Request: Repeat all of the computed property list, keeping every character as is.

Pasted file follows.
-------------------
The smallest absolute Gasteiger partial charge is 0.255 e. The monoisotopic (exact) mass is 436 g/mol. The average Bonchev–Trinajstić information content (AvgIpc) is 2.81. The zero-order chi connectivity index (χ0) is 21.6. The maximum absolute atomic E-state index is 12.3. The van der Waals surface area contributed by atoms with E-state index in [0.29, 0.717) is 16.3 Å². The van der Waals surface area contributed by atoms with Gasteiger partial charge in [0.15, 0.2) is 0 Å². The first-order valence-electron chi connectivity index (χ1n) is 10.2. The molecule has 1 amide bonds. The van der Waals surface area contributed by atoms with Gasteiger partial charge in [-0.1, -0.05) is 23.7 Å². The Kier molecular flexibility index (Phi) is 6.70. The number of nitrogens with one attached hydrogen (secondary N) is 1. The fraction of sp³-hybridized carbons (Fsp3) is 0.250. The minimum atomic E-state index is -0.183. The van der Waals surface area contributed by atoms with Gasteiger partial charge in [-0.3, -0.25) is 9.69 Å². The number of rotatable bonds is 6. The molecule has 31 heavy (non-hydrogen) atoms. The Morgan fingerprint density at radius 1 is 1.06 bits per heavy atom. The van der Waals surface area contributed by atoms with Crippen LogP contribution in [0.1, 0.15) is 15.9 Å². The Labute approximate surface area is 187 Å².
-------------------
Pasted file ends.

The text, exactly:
The smallest absolute Gasteiger partial charge is 0.255 e. The monoisotopic (exact) mass is 436 g/mol. The average Bonchev–Trinajstić information content (AvgIpc) is 2.81. The zero-order chi connectivity index (χ0) is 21.6. The maximum absolute atomic E-state index is 12.3. The van der Waals surface area contributed by atoms with E-state index in [0.29, 0.717) is 16.3 Å². The van der Waals surface area contributed by atoms with Gasteiger partial charge in [0.15, 0.2) is 0 Å². The first-order valence-electron chi connectivity index (χ1n) is 10.2. The molecule has 1 amide bonds. The van der Waals surface area contributed by atoms with Gasteiger partial charge in [-0.1, -0.05) is 23.7 Å². The Kier molecular flexibility index (Phi) is 6.70. The number of nitrogens with one attached hydrogen (secondary N) is 1. The fraction of sp³-hybridized carbons (Fsp3) is 0.250. The minimum atomic E-state index is -0.183. The van der Waals surface area contributed by atoms with Gasteiger partial charge in [-0.3, -0.25) is 9.69 Å². The number of rotatable bonds is 6. The molecule has 31 heavy (non-hydrogen) atoms. The Morgan fingerprint density at radius 1 is 1.06 bits per heavy atom. The van der Waals surface area contributed by atoms with Crippen LogP contribution in [0.1, 0.15) is 15.9 Å². The Labute approximate surface area is 187 Å².